Elliptical machines are a popular equipment choice among exercisers and provide an excellent, effective full-body cardio workout. To fully achieve the weight loss and muscle-building benefits, as well as keep pain and injuries away, proper posture is key.
Watch Your Back
The number one bad posture offense seen at the gym is bad back posture. Often, people lean too far forward, slumping or hunching and using the movable arms as support. Not only will you not reap the full benefits of working out on an elliptical machine with bad posture, you may suffer pain and stiffness later. For proper back posture, step on the machine with your back straight, shoulders back and head held high. Keep your abdominal muscles tight to help maintain this posture throughout your workout.
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To keep your feet and toes from tingling, place them in close to the inside edge of the pedals. Focus your weight on the heels of your feet, not your toes. Running on your toes will reduce the blood flow and cause a tingly, numbing sensation. Use your feet as you would if you were walking on a regular surface: start with the heel, roll on downwards to the middle of your foot and end with your toes.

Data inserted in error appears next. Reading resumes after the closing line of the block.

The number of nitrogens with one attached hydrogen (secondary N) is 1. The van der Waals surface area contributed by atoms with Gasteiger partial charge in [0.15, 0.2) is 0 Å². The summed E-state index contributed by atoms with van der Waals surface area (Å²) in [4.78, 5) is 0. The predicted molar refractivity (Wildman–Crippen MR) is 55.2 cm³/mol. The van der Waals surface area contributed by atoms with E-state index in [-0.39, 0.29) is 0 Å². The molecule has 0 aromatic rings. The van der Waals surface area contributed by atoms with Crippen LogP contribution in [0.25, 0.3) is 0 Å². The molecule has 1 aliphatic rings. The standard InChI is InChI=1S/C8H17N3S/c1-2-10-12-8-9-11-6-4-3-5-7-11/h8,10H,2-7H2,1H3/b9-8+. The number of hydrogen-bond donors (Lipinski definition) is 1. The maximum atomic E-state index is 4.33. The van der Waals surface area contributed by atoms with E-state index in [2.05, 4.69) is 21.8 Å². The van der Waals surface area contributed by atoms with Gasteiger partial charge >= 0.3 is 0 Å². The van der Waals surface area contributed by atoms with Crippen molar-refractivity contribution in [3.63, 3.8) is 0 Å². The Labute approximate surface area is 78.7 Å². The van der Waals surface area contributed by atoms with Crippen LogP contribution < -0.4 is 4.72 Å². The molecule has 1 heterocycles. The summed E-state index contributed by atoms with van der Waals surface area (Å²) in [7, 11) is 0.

Easy on the Grip
Another elliptical machine offense is a death-like grip on the handlebars. Ease your grip and keep your arms relaxed. Maintain a good stride by using your natural range of motion. If the handlebars feel unnatural or out of reach, let go, place your arms by your sides and swing your natural swing. Remember to maintain a straight back posture. By not holding onto the handlebars, you should definitely feel the burn in your core, trunk and legs.
Make sure to keep your weight evenly distributed while you work out. This means no leaning on the machine for assistance. Focus your weight on the lower half of your body, such as your butt, quads and thighs. To do this, bend your legs slightly as if preparing to squat. As you move, the forward motion of the elliptical machine will naturally keep your legs slightly bent. Maintain a straight back posture as you move your legs. If you feel pain anywhere else, then you're not evenly balanced.